Synopsis: Charles Xavier (aka Professor X) and Erik Lensherr (aka Magneto) are two young men discovering their powers. Banding together with fellow mutants to stop a threat to the world, a rift grows between the two forces, leading to the founding of Professor X’s X-MEN and Magneto’s Brotherhood, and the beginning of their eternal war.
Why You Should See It: It was only 10 months ago when Kick-Ass director Matthew Vaughn signed on to direct FOX’s biggest summer blockbuster. The fact that he has made something not only entertaining, but coherent is a minor miracle. The film still has its problems with breackneck pacing and subpar writing, but the chemistry between Michael Fassbender and James McAvoy is rarely seen in such a big production.
4. The Troll Hunter (André Øvredal; June 10th)
Synopsis: After learning that real-life trolls exist after years of being covered up by a government conspiracy, a group of Norwegian film students set out to catch the creatures on camera.
Why You Should See It: One of the most entertaining flicks of the summer will unfortunately fly under the radar it seems. The Troll Hunter has been available on VOD for some time, but it finally hits theaters this month. The adrenaline ride of this one takes you on will likely match the rest of the big-budget blockbusters when all is said and done. Check out our review here.
3. Conan O’Brien Can’t Stop (Rodman Flender; June 24th)
Synopsis: After a much-publicized departure from hosting NBC’s Tonight Show – and the severing of a 22-year relationship with the network – O’Brien hit the road with a 32-city music-and-comedy show to exercise his performing chops and exorcise a few demons.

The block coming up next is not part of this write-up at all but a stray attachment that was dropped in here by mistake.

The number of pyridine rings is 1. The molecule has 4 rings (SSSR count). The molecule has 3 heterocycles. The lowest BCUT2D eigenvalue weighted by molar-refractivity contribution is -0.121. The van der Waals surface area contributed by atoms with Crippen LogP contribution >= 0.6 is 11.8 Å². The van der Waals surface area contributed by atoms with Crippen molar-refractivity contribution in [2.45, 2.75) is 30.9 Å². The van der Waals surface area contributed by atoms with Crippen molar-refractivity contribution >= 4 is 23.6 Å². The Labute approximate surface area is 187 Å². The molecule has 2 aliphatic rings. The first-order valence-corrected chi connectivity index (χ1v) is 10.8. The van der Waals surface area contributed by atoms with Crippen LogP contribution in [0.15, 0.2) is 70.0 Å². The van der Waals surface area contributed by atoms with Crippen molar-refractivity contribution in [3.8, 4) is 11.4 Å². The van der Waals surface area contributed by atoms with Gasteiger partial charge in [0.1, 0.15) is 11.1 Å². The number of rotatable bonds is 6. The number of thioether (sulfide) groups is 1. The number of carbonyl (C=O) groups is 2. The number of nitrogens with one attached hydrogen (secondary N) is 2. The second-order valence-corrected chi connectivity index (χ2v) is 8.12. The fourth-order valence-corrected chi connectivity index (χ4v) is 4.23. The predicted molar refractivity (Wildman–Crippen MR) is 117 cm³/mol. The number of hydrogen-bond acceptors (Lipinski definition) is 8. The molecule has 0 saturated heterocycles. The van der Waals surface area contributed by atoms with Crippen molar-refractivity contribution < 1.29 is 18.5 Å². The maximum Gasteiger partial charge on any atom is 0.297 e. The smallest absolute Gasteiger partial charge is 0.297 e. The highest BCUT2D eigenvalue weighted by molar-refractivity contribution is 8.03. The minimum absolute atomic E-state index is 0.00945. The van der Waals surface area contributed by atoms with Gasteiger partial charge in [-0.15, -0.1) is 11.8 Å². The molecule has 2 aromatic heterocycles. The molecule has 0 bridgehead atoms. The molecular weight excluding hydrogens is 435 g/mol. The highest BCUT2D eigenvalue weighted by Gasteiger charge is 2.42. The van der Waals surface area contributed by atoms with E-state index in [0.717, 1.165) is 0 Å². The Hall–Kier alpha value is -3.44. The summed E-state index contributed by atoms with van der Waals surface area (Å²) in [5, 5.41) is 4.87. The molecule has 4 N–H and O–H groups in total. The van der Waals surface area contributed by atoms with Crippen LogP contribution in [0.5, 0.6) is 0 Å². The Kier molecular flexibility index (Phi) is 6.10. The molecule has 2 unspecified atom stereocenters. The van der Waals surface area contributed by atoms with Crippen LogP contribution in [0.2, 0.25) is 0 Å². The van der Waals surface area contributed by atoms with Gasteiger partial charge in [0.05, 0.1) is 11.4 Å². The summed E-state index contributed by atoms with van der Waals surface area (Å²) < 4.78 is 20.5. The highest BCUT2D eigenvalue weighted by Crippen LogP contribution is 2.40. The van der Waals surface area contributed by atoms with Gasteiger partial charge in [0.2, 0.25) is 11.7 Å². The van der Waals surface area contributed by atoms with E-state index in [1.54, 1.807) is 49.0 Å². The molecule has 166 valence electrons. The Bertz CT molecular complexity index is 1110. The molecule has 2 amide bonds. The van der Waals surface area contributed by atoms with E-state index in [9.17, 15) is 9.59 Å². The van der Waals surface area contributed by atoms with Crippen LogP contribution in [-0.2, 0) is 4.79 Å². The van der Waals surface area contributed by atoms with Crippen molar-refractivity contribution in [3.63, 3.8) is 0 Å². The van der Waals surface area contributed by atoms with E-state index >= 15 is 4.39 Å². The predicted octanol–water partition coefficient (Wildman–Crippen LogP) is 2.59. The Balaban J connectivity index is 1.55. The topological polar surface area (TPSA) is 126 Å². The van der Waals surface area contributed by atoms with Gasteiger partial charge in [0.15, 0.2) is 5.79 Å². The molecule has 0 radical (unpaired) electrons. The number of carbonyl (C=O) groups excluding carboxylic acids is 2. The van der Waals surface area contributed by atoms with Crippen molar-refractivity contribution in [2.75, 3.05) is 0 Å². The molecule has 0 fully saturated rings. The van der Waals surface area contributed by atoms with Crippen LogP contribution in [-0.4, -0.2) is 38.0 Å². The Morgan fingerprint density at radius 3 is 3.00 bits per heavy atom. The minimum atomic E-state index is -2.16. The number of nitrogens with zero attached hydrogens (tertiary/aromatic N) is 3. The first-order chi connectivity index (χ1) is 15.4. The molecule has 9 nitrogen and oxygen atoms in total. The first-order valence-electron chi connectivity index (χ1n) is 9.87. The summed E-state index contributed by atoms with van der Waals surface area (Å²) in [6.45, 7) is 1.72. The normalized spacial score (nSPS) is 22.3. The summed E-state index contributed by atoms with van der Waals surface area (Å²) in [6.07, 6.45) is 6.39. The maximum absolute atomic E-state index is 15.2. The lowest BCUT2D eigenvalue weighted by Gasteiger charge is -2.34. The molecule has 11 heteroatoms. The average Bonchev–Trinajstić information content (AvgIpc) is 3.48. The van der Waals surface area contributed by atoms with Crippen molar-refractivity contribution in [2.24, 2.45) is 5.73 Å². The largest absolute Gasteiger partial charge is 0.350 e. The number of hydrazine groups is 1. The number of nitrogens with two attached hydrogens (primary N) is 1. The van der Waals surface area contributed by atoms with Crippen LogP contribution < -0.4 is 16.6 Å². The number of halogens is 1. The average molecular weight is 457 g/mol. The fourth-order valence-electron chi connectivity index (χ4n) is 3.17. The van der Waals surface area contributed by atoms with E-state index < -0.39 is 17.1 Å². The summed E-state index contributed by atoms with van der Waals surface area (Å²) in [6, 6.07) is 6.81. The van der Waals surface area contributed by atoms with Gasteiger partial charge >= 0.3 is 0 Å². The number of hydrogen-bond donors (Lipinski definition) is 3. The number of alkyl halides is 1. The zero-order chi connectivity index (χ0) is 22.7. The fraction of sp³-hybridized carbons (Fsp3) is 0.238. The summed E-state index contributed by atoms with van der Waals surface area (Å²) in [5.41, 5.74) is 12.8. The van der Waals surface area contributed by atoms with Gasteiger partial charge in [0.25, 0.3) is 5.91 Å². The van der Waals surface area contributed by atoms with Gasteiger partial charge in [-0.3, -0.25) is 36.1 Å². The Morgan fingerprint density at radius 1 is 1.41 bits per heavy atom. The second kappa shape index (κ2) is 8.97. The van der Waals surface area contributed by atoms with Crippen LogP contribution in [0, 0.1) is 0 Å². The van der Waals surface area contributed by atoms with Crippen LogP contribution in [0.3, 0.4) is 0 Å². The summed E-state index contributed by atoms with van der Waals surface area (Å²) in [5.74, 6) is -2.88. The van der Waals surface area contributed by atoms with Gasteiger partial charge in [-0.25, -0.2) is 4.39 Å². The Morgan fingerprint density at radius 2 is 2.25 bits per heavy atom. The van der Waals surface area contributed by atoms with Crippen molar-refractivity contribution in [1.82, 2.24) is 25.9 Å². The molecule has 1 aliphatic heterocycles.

Why You Should See It: If you missed Conan O’Brien on his road tour, this documentary chronicling the event seems to capture the wild experience. Premiering to great reviews at SXSW, it also seems to venture into the darker side of his NBC split.
2. Submarine (Richard Ayoade; June 3rd)
Synopsis: 15-year-old Oliver Tate (Craig Roberts) has two objectives: To lose his virginity before his next birthday, and to extinguish the flame between his mother (Sally Hawkins) and an ex-lover (Paddy Considine) who has resurfaced in her life.
Why You Should See It: In his directorial debut, Richard Ayoade has crafted one of the most lively, refreshingly humorous coming-of-age tales of late. With nods from the films that came before it, there are still many unique touches put into this playfully awkward comedy. Check out my TIFF review here, as well as my Sundance interview with the director.
1. Super 8 (J.J. Abrams; June 10th)
Synopsis: Ohio, 1979: when kids shooting a super 8 movie witness a train crash, their shock soon turns to feelings of suspicion and horror after disappearances and inexplicable events begin to take place in town.
Why You Should See It: J.J. Abrams teams with Steven Spielberg for this homage to the ’80s blockbuster classics from the latter director. The summer adventure looks to match excellent child acting with a sci-fi mystery we can all get wrapped up in. If there is one must-see, original film this summer, it is Super 8.
Since any New York City cinephile has a nearly suffocating wealth of theatrical options, we figured it’d be best to compile some of the more worthwhile repertory showings into one handy list. Displayed below are a few of the city’s most reliable theaters and links to screenings of their weekend offerings — films you’re not […]